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This post was originally published on December 16, 2015, and updated on December 9, 2019.

Ah, the holidays – when people let their guard down around food. For many, it’s like a weeks-long “cheat day,” where the assumption is that this time of year is a wash, and you should just start fresh on January 1st. (Or January 2nd, because – you know – New Year’s brunch.)

When you talk to friends or browse through social media, it seems to be a given that people are defenseless against the holiday buffet.

For some people, the holiday feeding frenzy starts as early as Halloween.

What if it didn’t have to be this way? What if the holiday season didn’t feel like all you can do is roll over and let the waves of fudge and eggnog wash over you?

It can be different.

During the holiday season, there’s no end to TV shows, blogs, Instagram posts, and magazines providing tips to help you stay disciplined about food during the holiday season. (While on the opposite page there’s a recipe for something that calls for a pound of butter.)

These tips are intended to help. Unfortunately, the assumptions underlying most holiday advice are rooted in a diet mindset. This keeps you in a place where food has the power. You will probably still have a love-hate relationship with food, and beat yourself up if you eat more than you planned.

Deconstructing Diet Culture Food Tips

Here are some typical holiday tips you are likely to see that may seem sensible, but are steeped in diet culture. Sometimes it is not so much the behavior itself, but the “come from” that makes all the difference.

Tip #1. Don’t go to the party hungry. You should eat before you go to a party so you don’t overeat.

I agree with this (Surprise!) on the surface – BUT for a different reason. When you let yourself get too hungry, your body pulls out its own agenda. If you have ever been super hungry, and then feel like you can’t control how much you eat when you get the chance, it’s not your imagination. Nourishing yourself with regular meals gives you the opportunity to survey the buffet table and choose what you’d like, instead of inhaling the first thing you see.

Tip #2: Fill your plate with lower calorie items, then you can splurge on richer foods.

This sets up a hierarchy of food, with some foods being “good” while others are “bad.” Just having the categorization makes you want more of what you “shouldn’t” have. The most likely outcome of this rule? That you will fill up on crudités and lighter foods first. You feel full in your tummy, but not satisfied. Then you will eat as much of the “splurge” foods as you would have if you’d served yourself those first. On the other hand, when you eat intuitively, you are unlikely to eat huge portions of even very rich foods. You are aware that each bite of a food brings you less pleasure, so you are satisfied with less of it than if you are stuck in a diet mindset.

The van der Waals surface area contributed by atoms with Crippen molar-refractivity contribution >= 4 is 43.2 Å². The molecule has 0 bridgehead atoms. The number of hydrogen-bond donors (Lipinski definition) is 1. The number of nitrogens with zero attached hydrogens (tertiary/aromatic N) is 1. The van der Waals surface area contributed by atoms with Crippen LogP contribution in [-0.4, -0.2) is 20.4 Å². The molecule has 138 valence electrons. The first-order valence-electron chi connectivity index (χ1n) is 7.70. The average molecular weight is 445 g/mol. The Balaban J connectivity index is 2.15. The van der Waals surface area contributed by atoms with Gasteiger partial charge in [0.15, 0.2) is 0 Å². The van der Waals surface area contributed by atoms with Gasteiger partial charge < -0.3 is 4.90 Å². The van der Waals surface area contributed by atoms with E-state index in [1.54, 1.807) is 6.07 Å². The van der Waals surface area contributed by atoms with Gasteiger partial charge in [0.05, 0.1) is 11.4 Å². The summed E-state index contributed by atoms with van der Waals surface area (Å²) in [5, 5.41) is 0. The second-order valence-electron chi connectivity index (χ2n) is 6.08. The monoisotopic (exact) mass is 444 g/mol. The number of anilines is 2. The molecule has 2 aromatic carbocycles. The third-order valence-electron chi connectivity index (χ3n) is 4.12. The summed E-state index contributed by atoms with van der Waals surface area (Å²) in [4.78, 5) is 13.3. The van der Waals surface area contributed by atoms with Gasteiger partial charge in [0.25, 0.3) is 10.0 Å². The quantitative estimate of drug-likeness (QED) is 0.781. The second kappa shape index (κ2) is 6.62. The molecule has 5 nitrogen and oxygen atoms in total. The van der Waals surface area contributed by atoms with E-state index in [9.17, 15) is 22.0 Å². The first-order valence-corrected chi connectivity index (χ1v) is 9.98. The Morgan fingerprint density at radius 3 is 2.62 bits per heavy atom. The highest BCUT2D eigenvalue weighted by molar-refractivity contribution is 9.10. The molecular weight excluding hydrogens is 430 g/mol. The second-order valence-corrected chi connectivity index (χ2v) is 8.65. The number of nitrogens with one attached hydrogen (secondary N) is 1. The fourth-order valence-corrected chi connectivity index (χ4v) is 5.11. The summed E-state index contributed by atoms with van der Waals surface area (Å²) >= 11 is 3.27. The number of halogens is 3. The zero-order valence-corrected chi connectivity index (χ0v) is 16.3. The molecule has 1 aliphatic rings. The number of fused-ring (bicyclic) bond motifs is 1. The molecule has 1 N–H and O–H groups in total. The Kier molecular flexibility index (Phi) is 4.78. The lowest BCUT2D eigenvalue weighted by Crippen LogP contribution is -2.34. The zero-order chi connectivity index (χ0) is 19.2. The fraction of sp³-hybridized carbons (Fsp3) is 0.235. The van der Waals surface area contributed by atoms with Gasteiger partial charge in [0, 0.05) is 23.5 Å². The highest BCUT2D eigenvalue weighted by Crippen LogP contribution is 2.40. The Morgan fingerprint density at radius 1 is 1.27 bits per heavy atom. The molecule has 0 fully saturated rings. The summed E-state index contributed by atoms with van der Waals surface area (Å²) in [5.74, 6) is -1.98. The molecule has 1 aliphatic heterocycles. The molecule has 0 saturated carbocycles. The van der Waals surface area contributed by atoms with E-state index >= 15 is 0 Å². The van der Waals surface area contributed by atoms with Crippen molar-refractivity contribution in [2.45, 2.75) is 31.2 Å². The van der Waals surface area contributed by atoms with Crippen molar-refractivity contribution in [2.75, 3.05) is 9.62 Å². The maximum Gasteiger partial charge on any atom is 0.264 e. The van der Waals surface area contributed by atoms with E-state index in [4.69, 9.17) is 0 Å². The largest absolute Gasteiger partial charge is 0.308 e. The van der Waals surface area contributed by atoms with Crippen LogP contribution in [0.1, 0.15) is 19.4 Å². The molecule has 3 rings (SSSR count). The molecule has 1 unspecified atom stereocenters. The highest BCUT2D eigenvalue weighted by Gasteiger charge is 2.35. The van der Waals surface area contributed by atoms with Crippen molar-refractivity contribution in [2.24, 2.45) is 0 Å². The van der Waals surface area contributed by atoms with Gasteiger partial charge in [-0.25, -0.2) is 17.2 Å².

Tip #3. Increase exercise before and during the holidays to counteract holiday indulgences.

Although exercise is great, the diet culture goal is to work off calories or justify eating. Unfortunately, you can’t afford to lose and regain weight. Yo-yoing weight has been demonstrated to increase inflammation, which is definitely not a good thing. This tip also assumes that you will automatically overeat and gain weight during the holidays. This doesn’t have to be the case at all. It is a great idea to get in some regular movement, even if your holiday schedule is hectic. It doesn’t have to mean a two-hour trek to the gym. Taking a walk or dancing around your living room counts.

Rather than think of exercise as punishment or to counter “sinful” foods, just enjoy the other benefits of activity. This includes better sleep and feeling calmer. You’ll appreciate a little extra Zen when Uncle Joe has a few too many hot toddies and dances on the buffet table.

Tip #4. Take three bites of a treat and walk away.

Are they crazy? From a diet culture belief system, this rule is set up to help you “outsmart” yourself. It assumes that you have to set up external constraints to manage your appetite. It is highly likely to backfire, though, because it comes from a deprivation mindset. In contrast, when you come from a mindful place, you are more likely to feel satisfied – because you will be aware that each bite gives a little less pleasure than the bite before it. So after three bites, you might just feel like walking away on your own. But if you still want three (or twenty) more bites, go ahead and enjoy it.

Tip #5. Ask yourself how something will impact your health long term before you eat it.

When you are standing at a holiday buffet table, this tip can be useful – as long as you are not using it in a way that categorizes foods as good/bad. From a big-picture view of health, nutrition is definitely a factor. But it’s just one! For a food to impact your health long term, it will take far more than a holiday party – or even the whole season – to make a difference. If a food is calling you but you don’t take some because it you don’t think it is nutritious, you are just setting yourself up to overeat later.